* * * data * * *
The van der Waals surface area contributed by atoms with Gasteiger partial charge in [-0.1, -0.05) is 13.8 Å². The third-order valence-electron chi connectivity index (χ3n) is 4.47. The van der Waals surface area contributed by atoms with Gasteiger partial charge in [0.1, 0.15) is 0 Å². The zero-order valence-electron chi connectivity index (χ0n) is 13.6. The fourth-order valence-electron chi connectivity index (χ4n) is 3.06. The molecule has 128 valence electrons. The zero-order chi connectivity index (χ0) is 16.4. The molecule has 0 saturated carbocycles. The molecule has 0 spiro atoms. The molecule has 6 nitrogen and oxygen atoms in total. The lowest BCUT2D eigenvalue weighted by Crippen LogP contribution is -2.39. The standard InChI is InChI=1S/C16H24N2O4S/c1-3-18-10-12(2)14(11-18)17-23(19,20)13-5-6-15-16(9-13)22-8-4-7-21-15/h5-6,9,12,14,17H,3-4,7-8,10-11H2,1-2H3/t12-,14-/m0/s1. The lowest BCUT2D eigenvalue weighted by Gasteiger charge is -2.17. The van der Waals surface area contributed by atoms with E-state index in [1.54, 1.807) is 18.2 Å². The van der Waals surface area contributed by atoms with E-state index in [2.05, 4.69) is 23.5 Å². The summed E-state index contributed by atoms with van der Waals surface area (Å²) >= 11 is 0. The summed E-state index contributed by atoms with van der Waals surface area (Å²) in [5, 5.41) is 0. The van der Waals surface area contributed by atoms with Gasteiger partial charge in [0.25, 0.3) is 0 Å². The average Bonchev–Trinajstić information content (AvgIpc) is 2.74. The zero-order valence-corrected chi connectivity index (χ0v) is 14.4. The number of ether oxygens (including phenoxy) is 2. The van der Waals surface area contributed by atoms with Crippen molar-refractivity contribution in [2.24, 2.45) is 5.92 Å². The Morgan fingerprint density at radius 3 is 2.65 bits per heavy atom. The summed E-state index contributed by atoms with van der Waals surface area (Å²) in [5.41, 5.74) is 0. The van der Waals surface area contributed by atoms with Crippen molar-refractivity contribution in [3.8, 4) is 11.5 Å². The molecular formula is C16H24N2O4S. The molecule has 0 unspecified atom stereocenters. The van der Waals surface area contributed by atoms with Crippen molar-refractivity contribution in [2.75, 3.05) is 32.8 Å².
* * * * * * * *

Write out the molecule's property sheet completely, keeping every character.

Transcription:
The van der Waals surface area contributed by atoms with Gasteiger partial charge in [-0.1, -0.05) is 13.8 Å². The third-order valence-electron chi connectivity index (χ3n) is 4.47. The van der Waals surface area contributed by atoms with Gasteiger partial charge in [0.1, 0.15) is 0 Å². The zero-order valence-electron chi connectivity index (χ0n) is 13.6. The fourth-order valence-electron chi connectivity index (χ4n) is 3.06. The molecule has 128 valence electrons. The zero-order chi connectivity index (χ0) is 16.4. The molecule has 0 saturated carbocycles. The molecule has 0 spiro atoms. The molecule has 6 nitrogen and oxygen atoms in total. The lowest BCUT2D eigenvalue weighted by Crippen LogP contribution is -2.39. The standard InChI is InChI=1S/C16H24N2O4S/c1-3-18-10-12(2)14(11-18)17-23(19,20)13-5-6-15-16(9-13)22-8-4-7-21-15/h5-6,9,12,14,17H,3-4,7-8,10-11H2,1-2H3/t12-,14-/m0/s1. The lowest BCUT2D eigenvalue weighted by Gasteiger charge is -2.17. The van der Waals surface area contributed by atoms with E-state index in [1.54, 1.807) is 18.2 Å². The van der Waals surface area contributed by atoms with E-state index in [2.05, 4.69) is 23.5 Å². The summed E-state index contributed by atoms with van der Waals surface area (Å²) >= 11 is 0. The summed E-state index contributed by atoms with van der Waals surface area (Å²) in [5, 5.41) is 0. The van der Waals surface area contributed by atoms with Gasteiger partial charge in [0.25, 0.3) is 0 Å². The average Bonchev–Trinajstić information content (AvgIpc) is 2.74. The zero-order valence-corrected chi connectivity index (χ0v) is 14.4. The number of ether oxygens (including phenoxy) is 2. The van der Waals surface area contributed by atoms with Crippen molar-refractivity contribution in [2.24, 2.45) is 5.92 Å². The Morgan fingerprint density at radius 3 is 2.65 bits per heavy atom. The summed E-state index contributed by atoms with van der Waals surface area (Å²) in [5.41, 5.74) is 0. The van der Waals surface area contributed by atoms with Crippen molar-refractivity contribution in [3.8, 4) is 11.5 Å². The molecular formula is C16H24N2O4S. The molecule has 0 unspecified atom stereocenters. The van der Waals surface area contributed by atoms with Crippen molar-refractivity contribution in [2.75, 3.05) is 32.8 Å².